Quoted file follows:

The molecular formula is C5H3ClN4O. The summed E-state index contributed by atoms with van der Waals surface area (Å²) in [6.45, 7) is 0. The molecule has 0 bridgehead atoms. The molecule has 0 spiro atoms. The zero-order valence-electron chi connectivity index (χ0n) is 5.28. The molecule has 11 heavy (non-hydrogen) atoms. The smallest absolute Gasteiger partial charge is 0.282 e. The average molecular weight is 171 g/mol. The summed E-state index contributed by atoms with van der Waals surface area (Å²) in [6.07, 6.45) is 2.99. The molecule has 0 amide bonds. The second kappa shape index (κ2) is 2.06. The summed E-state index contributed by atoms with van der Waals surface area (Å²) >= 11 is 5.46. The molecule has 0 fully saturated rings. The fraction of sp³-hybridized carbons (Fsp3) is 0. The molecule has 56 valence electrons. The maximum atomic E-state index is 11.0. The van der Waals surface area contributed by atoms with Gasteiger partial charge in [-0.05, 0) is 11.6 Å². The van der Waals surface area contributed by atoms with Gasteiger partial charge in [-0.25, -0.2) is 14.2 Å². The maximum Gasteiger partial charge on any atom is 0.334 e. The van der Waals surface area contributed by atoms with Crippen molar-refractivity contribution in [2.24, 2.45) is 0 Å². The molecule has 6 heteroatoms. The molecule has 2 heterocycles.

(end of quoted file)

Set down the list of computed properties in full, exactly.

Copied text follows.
The molecular formula is C5H3ClN4O. The summed E-state index contributed by atoms with van der Waals surface area (Å²) in [6.45, 7) is 0. The molecule has 0 bridgehead atoms. The molecule has 0 spiro atoms. The zero-order valence-electron chi connectivity index (χ0n) is 5.28. The molecule has 11 heavy (non-hydrogen) atoms. The smallest absolute Gasteiger partial charge is 0.282 e. The average molecular weight is 171 g/mol. The summed E-state index contributed by atoms with van der Waals surface area (Å²) in [6.07, 6.45) is 2.99. The molecule has 0 amide bonds. The second kappa shape index (κ2) is 2.06. The summed E-state index contributed by atoms with van der Waals surface area (Å²) >= 11 is 5.46. The molecule has 0 fully saturated rings. The fraction of sp³-hybridized carbons (Fsp3) is 0. The molecule has 56 valence electrons. The maximum atomic E-state index is 11.0. The van der Waals surface area contributed by atoms with Gasteiger partial charge in [-0.05, 0) is 11.6 Å². The van der Waals surface area contributed by atoms with Gasteiger partial charge in [-0.25, -0.2) is 14.2 Å². The maximum Gasteiger partial charge on any atom is 0.334 e. The van der Waals surface area contributed by atoms with Crippen molar-refractivity contribution in [2.24, 2.45) is 0 Å². The molecule has 6 heteroatoms. The molecule has 2 heterocycles.